This is a common problem, but it’s fixable.
First, make sure your daughter isn’t sleeping too long
during the day. By age 2½ or 3, most toddlers begin to need less daytime sleep. If children snooze the afternoon away, they may not be tired enough to fall asleep at bedtime. If your daughter is taking a long afternoon nap, dial it down to under two hours.
The second step is to make sure her bedtime is right for her. Toddlers should generally go to bed between 6 and 8 p.m., but every child is different. If it’s too early or too late, she’ll have trouble dozing off. If she acts hyper, silly or wired, she may be overtired and need to hit the sack earlier.
On the other hand, if she seems happy and spends a long time talking to herself or playing with her toys before falling asleep, she may not be tired enough and need a later bedtime. Experiment by moving it earlier or later by up to 30 minutes until you find the sweet spot: the time she falls asleep with the least resistance and sleeps well through the night.
Next comes the learning curve: Your child needs to learn to fall asleep without you in the doorway. To accomplish this, put a digital clock in her bedroom (so you can see it in the dark while you’re standing at the door). The first two nights, stand there like you always do, until she is deeply asleep—look for deep, even breathing and slack limbs. Check the clock to see how long the entire process took. On the third night, stand there just as before, but trim two minutes off the time you stand there. Each night, continue to leave her room just a minute or two earlier than the night before. If she wakes and asks for you, return her to bed with as little fuss as possible, and repeat the process: Stand in her doorway for your predetermined length of time, then quietly leave.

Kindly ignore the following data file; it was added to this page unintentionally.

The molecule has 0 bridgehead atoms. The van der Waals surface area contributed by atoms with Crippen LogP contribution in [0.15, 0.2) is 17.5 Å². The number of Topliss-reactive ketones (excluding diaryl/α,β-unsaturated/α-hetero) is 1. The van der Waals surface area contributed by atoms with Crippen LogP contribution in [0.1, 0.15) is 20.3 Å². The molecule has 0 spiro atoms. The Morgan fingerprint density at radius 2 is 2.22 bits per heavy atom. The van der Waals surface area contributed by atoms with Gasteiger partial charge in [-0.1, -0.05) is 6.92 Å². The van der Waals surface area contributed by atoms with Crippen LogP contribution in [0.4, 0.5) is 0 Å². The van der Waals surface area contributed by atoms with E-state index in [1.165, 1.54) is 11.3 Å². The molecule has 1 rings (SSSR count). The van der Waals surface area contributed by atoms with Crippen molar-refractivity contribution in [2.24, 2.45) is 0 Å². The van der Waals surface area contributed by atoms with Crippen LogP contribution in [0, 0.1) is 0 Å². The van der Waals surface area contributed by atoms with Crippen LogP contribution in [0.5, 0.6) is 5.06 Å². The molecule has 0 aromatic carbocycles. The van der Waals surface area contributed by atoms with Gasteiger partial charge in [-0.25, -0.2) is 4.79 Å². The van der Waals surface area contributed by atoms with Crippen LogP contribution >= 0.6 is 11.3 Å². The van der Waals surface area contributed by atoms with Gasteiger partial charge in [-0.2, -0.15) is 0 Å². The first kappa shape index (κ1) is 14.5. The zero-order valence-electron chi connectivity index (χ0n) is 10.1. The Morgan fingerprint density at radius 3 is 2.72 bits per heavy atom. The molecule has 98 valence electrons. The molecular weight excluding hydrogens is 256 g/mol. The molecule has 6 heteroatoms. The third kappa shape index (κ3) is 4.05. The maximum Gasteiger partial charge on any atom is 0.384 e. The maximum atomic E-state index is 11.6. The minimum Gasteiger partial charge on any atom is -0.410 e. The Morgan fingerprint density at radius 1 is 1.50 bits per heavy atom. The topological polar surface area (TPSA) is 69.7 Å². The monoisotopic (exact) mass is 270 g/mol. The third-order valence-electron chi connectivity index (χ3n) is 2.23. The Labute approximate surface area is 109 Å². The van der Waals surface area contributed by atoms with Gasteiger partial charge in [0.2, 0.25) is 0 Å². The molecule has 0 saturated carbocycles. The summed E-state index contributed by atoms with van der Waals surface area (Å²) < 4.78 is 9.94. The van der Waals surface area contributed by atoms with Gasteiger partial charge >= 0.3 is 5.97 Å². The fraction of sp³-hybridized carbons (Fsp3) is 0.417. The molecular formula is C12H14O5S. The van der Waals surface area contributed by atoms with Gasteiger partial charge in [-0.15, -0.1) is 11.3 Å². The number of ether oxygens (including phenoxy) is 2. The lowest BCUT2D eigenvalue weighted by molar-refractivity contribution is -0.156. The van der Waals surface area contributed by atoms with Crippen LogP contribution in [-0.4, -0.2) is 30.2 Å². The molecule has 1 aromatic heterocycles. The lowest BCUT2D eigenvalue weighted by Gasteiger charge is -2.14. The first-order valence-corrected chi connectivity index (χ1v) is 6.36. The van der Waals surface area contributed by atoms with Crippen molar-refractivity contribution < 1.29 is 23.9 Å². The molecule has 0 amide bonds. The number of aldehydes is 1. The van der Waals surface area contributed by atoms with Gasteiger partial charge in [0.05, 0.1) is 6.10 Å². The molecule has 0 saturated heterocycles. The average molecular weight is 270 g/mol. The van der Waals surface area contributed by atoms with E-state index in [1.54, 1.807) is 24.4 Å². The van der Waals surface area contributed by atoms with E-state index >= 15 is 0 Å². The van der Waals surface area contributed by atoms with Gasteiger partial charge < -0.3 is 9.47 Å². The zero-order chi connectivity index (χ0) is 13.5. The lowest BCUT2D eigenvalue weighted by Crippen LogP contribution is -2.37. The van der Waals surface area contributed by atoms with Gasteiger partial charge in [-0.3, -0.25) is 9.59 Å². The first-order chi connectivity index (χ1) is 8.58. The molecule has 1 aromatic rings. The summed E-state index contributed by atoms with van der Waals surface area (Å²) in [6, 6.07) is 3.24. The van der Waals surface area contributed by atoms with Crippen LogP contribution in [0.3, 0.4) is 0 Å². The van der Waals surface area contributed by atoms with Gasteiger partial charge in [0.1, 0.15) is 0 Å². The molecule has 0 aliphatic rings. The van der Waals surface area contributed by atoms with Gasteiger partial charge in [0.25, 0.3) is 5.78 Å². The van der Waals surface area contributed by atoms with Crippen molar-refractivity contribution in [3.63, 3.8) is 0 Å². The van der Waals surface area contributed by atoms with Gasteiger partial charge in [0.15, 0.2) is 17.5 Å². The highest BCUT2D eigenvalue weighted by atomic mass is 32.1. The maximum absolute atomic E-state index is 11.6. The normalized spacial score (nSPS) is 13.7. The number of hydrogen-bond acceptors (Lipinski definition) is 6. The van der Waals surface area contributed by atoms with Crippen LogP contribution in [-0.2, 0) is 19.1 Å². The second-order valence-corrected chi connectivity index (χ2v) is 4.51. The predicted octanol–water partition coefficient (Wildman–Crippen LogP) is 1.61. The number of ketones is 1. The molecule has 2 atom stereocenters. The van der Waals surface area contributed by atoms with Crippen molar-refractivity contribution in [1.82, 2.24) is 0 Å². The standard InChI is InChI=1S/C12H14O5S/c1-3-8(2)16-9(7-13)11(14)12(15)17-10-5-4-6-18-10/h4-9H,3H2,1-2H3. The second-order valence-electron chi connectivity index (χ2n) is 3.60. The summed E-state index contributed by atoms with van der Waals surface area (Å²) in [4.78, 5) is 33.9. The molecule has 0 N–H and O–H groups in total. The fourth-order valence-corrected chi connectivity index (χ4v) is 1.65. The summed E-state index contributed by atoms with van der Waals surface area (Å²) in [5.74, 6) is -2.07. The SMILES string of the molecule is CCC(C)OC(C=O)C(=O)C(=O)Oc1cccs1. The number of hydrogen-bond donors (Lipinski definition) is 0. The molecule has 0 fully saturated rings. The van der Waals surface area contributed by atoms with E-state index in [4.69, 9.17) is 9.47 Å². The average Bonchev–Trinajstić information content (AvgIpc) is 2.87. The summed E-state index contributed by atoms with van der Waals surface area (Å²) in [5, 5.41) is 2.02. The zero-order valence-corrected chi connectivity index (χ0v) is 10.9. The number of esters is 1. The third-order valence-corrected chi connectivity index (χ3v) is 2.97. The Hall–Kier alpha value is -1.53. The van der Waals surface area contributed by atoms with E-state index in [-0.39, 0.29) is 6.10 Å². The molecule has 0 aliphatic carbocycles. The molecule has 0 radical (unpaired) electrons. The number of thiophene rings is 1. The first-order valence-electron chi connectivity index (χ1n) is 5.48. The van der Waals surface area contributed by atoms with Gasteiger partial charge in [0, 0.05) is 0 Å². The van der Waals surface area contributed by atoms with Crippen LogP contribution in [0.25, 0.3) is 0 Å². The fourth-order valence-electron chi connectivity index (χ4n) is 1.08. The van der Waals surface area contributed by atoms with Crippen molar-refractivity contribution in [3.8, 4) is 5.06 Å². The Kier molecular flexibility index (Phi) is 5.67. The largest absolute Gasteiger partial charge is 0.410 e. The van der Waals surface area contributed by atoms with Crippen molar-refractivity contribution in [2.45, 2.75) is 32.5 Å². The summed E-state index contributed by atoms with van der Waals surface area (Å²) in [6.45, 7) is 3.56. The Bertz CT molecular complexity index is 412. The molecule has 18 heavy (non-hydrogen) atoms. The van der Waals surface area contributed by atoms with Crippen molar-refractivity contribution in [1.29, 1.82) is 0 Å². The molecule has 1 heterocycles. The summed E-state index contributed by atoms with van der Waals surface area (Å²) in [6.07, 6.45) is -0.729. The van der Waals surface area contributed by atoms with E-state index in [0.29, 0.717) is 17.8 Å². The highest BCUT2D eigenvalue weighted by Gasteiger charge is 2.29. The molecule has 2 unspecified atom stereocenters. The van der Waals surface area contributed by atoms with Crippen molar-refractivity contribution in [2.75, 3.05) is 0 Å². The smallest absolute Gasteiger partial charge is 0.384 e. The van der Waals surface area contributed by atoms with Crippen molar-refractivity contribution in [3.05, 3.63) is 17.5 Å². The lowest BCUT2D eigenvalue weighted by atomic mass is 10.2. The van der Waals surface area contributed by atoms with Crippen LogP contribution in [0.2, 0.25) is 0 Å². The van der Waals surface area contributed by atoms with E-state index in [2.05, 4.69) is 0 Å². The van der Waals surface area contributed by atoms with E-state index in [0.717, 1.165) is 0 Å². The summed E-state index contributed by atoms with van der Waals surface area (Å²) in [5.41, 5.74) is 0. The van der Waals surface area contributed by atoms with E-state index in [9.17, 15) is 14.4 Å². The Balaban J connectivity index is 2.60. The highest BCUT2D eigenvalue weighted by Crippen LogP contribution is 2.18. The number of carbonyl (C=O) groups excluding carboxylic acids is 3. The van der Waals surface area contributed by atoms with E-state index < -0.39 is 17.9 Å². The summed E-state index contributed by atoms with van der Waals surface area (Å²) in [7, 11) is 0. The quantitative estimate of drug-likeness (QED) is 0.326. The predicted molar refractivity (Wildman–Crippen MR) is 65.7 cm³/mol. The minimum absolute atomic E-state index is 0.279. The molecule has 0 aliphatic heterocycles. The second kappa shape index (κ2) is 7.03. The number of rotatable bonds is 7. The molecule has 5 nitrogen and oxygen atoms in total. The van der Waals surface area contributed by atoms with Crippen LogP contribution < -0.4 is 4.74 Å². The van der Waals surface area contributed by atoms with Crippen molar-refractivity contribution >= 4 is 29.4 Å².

I recommend tracking this process with a digital clock because it’s easy to lose track of time while in a dark room (and five minutes can seem like an eternity), and the clock can help make a frustrating process measurable—and manageable.
How long does it take to establish a bedtime routine?
It takes three weeks to build a new habit, so stick with it, and your new routine will be second nature soon enough.
For babies and toddlers, it’s especially important to consistently do the exact same things (take a bath, brush teeth and read) in exactly the same order each night. This sequence is scientifically proven to trigger sleep in both humans and animals.
For preschoolers and older kids, consistency is important, too, but it’s also vital to be calm. If you always read a story next to your son’s bed and he’s balking at leaving the living room, simply read the story to his empty bedroom. If he refuses to put on his pajamas, let him sleep in his clothes. By refusing to turn the routine into a power struggle, you greatly increase the chances that your child will play along.